PEPPERELL — Growing the state’s largest tomato is just one of the ways that Kimball’s Fruit Farm remains visible to its customers. Hard work is required to make a success of the family farm.
Booths at 12 farmers markets in the Boston area, the colorful farm stand, and sales to the region’s top restaurants mean that third-generation owner Carl Hills is busy.
“You’ve got to live it when you’re in-season,” Hills said. “If you don’t, you’re in trouble.”
Every night he drives to Boston, delivering the farm-fresh produce to farmers markets. Then, it’s back to the farm in time to get the seasonal employees into the fields. In all, Hills works between 90 and 100 hours each week.
“So, it becomes your life. It can be a lucrative life, if you do it right,” he said.
That means plowing profits back into the land.
A tractor-drawn trailer was purchased after a particularly good apple year. It’s used to bring pick-your-own visitors to the crops.
The irrigation system, with a mile of underground piping, allowed healthy crops during this summer of drought. It was a joint project. Hills provided the labor. The materials came from the U.S. Department of Agriculture.
“In some ways, the government’s good,” he said to folks from Post 390 in Boston’s Back Bay. They rode through the fields with Hills as he explained the produce he grows and they prepare and serve.
Diversification is key, he said. Tomatoes of all colors, orchards of heirloom apples. Green beans, flat beans, yellow bean, purple beans. Three colors of seedless grapes.
And, what could have been three $33,333.33 peaches.
Hills expected a $100,000 peach crop, but a mid-February freeze killed the crop. They picked three peaches.
The farm didn’t really lose all that money, he said. He had insurance that covered part of the loss. He beefed up some other crops to cover losses.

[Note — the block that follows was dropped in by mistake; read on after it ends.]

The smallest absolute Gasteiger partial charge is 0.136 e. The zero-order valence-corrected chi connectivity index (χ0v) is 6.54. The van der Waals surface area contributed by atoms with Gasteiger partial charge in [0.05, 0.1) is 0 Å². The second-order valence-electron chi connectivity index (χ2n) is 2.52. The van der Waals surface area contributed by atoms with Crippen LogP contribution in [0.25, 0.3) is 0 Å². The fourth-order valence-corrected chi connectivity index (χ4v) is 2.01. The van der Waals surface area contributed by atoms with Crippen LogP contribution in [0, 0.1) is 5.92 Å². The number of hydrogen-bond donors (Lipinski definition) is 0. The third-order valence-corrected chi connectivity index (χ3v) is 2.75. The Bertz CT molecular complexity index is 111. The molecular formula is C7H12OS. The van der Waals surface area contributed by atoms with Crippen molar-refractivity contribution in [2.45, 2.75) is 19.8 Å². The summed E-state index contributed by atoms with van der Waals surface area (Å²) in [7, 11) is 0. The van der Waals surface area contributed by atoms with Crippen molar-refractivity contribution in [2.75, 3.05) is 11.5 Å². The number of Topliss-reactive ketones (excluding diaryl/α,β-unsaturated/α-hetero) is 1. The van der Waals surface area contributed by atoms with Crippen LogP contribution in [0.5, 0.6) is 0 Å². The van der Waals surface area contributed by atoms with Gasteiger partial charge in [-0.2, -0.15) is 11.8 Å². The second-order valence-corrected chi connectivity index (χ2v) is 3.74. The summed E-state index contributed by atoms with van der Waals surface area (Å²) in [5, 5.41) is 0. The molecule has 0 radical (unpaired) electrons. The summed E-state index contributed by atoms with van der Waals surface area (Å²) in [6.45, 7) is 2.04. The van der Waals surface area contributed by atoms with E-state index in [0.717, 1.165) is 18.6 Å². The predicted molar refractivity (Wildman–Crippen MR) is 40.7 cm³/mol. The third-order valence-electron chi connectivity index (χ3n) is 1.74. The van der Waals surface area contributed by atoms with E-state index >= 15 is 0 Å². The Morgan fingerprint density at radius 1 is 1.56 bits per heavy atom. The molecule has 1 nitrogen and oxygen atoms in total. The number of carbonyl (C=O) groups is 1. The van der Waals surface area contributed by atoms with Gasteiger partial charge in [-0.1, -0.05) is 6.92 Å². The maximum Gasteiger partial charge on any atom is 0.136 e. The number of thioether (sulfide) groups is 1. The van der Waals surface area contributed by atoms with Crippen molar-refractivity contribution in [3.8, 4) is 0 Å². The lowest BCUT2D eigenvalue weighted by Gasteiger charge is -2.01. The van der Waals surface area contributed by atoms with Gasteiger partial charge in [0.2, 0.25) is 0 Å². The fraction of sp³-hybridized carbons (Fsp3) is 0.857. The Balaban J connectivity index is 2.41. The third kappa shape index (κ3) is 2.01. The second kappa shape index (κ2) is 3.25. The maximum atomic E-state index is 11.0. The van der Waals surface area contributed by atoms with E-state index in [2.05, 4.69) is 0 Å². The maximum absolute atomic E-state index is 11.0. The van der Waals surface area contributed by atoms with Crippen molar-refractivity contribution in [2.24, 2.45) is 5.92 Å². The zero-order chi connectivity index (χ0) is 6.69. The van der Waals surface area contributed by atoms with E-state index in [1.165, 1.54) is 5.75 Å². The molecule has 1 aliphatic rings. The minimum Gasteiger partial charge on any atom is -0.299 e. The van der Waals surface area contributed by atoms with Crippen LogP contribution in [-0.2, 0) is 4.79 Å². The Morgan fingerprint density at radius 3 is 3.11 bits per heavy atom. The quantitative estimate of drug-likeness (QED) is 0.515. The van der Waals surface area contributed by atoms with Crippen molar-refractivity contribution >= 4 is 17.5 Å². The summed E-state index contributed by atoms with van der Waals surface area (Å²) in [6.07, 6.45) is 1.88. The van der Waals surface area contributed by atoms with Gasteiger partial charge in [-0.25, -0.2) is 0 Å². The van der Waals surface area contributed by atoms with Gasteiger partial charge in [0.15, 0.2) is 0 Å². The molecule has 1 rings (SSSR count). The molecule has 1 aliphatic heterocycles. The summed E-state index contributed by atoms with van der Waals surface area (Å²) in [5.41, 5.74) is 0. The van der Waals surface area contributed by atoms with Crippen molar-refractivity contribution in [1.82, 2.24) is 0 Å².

“I love to try different crops,” Hills said.
Hills experiments. When he decided to go into hydroponically-grown tomatoes, the local universities had no help to offer. So, he researched online.
The first two years, the vines were plagued with mold, but the farmer figured it out. Now, a computerized system keeps the moisture level just right for the 20-foot tall plants.
Chris Himmel, owner of Post 390 and other restaurants in the Boston area, is a frequent visitor to the farm that supplies some of his restaurants’ needs. Over the years, he and Hills have become quite friendly, he said. Whitney Hills, Carl’s daughter did an externship and now works in Himmel’s restaurant.
Hills is not in the business alone. In addition to family members, he employs three people during the winter. They take care of all the winter operations.
“You’ve got to be surrounded by good help,” Hills said.
During the season, 38 full-time workers labor long days in the sun. Many are Jamaicans on a temporary agricultural visa. That means maintaining living quarters for the workers who have been coming to the farm on the Pepperell/Hollis N.H. line since 1985.
The personal connections that Hills and his wife Marie make with their workers mean they are not treated like typical tourists when they decamp for 11 weeks in Jamaica during the winter, Hills said.
But, until then, his 90-hour work week is routine.
“In a nutshell, it’s not a job. It’s your life,” Hills said.
Kimball’s Fruit Farm is located at 184 Hollis St., Pepperell on the New Hampshire state line. The farm offers pick-your-own pumpkins and apples and an array of fresh-picked fruits and vegetables.
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